In the world of IT, when people are asked about monitoring, generally the response is about up/down monitoring for servers, Network Operation Centres looking at banks of screens with red, green and amber blobs on them showing them a rough status of what’s going on.
15 years ago, this was quite normal and at that point in time companies were used to physical devices just doing one job, just doing one thing and perhaps having some kind of physical redundancy setup for said device. In this world, that wasn’t such a terrible way to perform monitoring.
Fast forward to the present day however and life has got a lot more complicated. A typical IT environment now looks like a chunk of roaming users on a mixture of devices using a mixture of connectivity accessing a mixture of platforms, applications and software services. In that world, understanding what’s being used, from where, by who is often super important, not just for availability and service monitoring, but for making decisions on what to invest in, what to change, what to sunset and more.
Imagine if a Bank handed out loans without basing it on any data? Imagine if Formula 1 teams designed new cars and didn’t bother to check the data from their previous runs before making changes? Imagine is home boilers just adjusted without a thermostat to measure the temperature and just “guessed” it instead.
That all seems quite crazy, but in the world of IT, lots of decisions get made in this way. Sometimes system changes are based on a hunch or worst of all, because it worked that way last time.
With good monitoring, you can start to make data driven decisions on where to take your business. You can use the technology to understand where your users come from, how they access your service and you can spot shifting trends.
Then the position gets worse, the application starts slowing; or becomes more popular, you need to change the stack. How? In the past you could add CPU & RAM and all would be good. Now, how do you know what’s slowing the service down? Do you have data to compare across the last sets of releases to see when the app started to slow down? Is it a third-party service or one of your own services thats suffering? What if you’re running Serverless or Micro-Services? How do you check-in/check-out “worker” servers so you know how they’re performing while delivering a service? What’s the impact to users, are they starting to use rival services instead?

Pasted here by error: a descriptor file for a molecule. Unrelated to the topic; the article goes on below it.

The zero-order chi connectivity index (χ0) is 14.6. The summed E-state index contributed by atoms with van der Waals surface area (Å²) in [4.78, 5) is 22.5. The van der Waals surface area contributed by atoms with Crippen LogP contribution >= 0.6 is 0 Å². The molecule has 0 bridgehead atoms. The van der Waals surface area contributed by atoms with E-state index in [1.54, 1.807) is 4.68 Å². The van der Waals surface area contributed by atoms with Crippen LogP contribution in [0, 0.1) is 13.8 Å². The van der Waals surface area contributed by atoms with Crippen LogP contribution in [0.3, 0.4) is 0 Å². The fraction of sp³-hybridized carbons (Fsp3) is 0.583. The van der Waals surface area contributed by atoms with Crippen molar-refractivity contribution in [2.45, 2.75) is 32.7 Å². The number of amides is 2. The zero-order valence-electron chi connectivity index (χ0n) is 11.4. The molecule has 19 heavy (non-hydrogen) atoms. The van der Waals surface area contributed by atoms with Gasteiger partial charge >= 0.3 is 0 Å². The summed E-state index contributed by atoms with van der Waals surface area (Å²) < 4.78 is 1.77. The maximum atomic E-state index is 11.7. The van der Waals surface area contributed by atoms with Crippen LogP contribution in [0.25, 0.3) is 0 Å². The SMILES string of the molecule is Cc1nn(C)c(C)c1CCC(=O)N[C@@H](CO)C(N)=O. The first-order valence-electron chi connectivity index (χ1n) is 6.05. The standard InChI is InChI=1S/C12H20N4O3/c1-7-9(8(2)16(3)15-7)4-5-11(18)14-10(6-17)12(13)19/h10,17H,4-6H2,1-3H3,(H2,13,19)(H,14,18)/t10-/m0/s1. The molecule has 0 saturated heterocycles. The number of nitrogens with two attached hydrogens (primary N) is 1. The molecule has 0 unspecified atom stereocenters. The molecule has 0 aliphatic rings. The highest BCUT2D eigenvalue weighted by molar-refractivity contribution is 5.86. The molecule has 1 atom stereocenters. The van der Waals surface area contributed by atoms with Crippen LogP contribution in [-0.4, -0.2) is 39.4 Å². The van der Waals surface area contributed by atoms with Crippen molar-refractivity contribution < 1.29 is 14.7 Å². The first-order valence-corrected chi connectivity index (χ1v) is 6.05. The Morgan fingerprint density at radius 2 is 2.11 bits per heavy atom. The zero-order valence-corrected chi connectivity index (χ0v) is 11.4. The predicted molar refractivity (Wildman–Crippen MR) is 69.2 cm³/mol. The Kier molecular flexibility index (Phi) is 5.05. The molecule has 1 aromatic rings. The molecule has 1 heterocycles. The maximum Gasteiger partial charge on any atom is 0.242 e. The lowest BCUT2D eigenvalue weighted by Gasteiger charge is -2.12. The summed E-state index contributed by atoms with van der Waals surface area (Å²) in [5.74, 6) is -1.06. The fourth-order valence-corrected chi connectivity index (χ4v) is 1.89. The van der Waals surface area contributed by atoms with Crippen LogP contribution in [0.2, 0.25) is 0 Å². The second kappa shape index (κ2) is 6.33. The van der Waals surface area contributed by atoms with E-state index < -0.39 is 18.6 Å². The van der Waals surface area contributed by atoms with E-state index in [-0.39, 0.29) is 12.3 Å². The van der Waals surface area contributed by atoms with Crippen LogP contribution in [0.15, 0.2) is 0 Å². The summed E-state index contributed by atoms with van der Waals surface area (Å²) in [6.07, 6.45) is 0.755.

Clearly, today, monitoring is more than just servers. It’s about platform intelligence, it’s about understanding all of the small components that make your service accessible, usable and functional to your community of users – be it internal users or external users.
We think businesses need to be armed with this kind of insight and intelligence. Without it, when something major happens and you’re not aware or you don’t understand why, your teams are posting generic messages back to users on social media, start fielding calls without giving any real insight back to the customer. With data, you’d at least be able to point at the problem and show you’re working on a problem, in a matter of seconds. Having data at this critical point can massively enhance customer trust.
This problem is only getting bigger and more complicated as more and more services move to the web. At Factory Internet, we’ve spent a chunk of time integrating a bunch of monitoring, alerting, service and reporting tools to help address this problem. We can provide this as a service, we combine leading edge tools with a consultative approach to deliver outcomes that aren’t available elsewhere. We’re always open to conversations, so feel free to get in touch!